Happy Valentines Day. Will you be my Valentine? That itself is metaphor, and you can read about the actual Saint(s) Valentine here. Warning: you will find a severed head in that box of chocolates.
Out of curiosity, and a desire for a week to avoid writing about academic language, I decided to have a bit of fun with love-song metaphors. I ate a lot of saccharine (another metaphor) to give you folks the most overused figures of speech for love and lovers out there.
They say the world is full of silly love songs. So what’s wrong with that? I need to know. I pick on Boomer-Generation artists here, mostly. I don’t listen to formulaic contemporary pop, preferring Americana, indie rock, or old punk and glam. The other type of music I like, electronica, has no words so no metaphors can be found.
Love-and-lover metaphors from Country and Western music (those two types of music played at Bob’s Country Bunker in The Blues Brothers) merit an entire post. I’ll be walking the floor and walking the line over that subject in a year.
Love as controlled substance, and more: Maybe you have been drunk with love, but if you listen to Bryan Ferry, pictured up top, you will find a number of rather disturbing metaphors. The decidedly louche crooner remains one of my favorite musicians, but really. In Ferry’s lyrics, one can be a slave to love, and love is the drug, of course, prescribed and dispensed by his and David Stewart’s “Goddess of Love.”
Come to think of it, a person can have a “bad case of loving you,” and the Doctor of Love can “give you the pill.” That’s right, kids, just call Doctor Love. He is not a mental-health professional, clearly. When Bryan Ferry cries out “love me madly,” there is no cure. That makes sense, if you’ve known someone made insane by love.
Now we are really off to the races (the heart races, naturally) in an open car with Love, who is a stranger, after all. Love hurts, love binds, love wounds, love shines, love is painful (it really hurts a lot) until love is lost. Up to that sad point, one becomes a prisoner of love or a victim of love because love is a battlefield. If you survive, you are singed, because love is like a flame. It burns you when it’s hot.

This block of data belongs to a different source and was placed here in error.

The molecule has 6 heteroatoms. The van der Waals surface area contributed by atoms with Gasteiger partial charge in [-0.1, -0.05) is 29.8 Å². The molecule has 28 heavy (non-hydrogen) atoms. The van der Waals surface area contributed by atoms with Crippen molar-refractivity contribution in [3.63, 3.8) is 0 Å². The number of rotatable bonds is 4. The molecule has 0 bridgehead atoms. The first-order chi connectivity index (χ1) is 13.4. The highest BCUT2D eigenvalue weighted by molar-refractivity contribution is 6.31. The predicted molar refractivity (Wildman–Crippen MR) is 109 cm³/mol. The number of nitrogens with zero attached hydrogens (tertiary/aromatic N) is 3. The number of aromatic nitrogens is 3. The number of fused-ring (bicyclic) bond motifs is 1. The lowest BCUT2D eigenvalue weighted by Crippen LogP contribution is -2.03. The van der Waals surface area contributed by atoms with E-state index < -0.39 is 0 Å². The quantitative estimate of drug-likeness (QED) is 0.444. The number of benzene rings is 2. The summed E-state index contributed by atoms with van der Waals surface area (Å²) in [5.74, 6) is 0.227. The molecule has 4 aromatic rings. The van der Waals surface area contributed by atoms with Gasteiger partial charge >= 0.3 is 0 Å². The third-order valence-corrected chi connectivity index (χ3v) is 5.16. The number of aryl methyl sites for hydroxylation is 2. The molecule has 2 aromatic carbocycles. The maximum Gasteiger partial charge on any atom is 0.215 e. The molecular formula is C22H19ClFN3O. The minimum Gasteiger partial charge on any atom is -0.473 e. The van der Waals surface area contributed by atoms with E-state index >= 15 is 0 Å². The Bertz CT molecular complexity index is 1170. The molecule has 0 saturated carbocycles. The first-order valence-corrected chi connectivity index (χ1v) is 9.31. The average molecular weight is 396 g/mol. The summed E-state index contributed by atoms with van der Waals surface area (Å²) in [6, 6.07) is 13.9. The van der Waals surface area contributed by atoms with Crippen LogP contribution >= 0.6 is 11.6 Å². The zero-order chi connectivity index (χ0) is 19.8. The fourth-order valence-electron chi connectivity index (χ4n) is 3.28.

Love birds provide a gentler metaphor where two hearts beat as one. But wait, we have a bunch more hearts to deal with here. Deep in your heart of gold (Neil Young is still searching for one) you may find a change of heart, and that brings us to all the following metaphors for the embers of love’s once-bright flames, as love grows cold.
Broken Hearts, Etc: I will give Janis Joplin a break because 1) She’s dead and 2) “Piece of My Heart” remains such a great song. Yet the end of a loving relationship, when “you’ve lost that loving feeling,” spawns its own series of cliches (remember: all cliches once were fresh). Love can make one heartsick, or hearts can be stepped on. It’s a matter of the heart, you know, so stop dragging my heart around. A cold-hearted lover may have a heart of stone. Hearts can be given away and not returned.
Maybe that is why Warren Zevon, who has more than earned a place in the Rock and Roll Hall of Fame, goes out “searching for a heart,” one of his finest songs that somehow makes an old subject sound new, as he moves from a tired cliche to some interesting similes, noting “They say love conquers all / You can’t start it like a car / You can’t stop it with a gun.” I suppose in time those similes might become cliched, too. Or maybe not. Zevon and R.E.M. teamed up as The Hindu Love Gods for a single release, and I don’t see anyone imitating the work from that one-off experiment.
Love Light: I saved the most overused for last. We’ve all seen it, in the eyes of our intended.
Just. Find. A. Fresh. Metaphor. People. We need more than this, Bryan Ferry!
Help me shine a light on interesting words and metaphors by leaving a comment below, or by e-mail at jessid-at-richmond-dot-edu.
See all of our Metaphors of the Month here and Words of the Week here.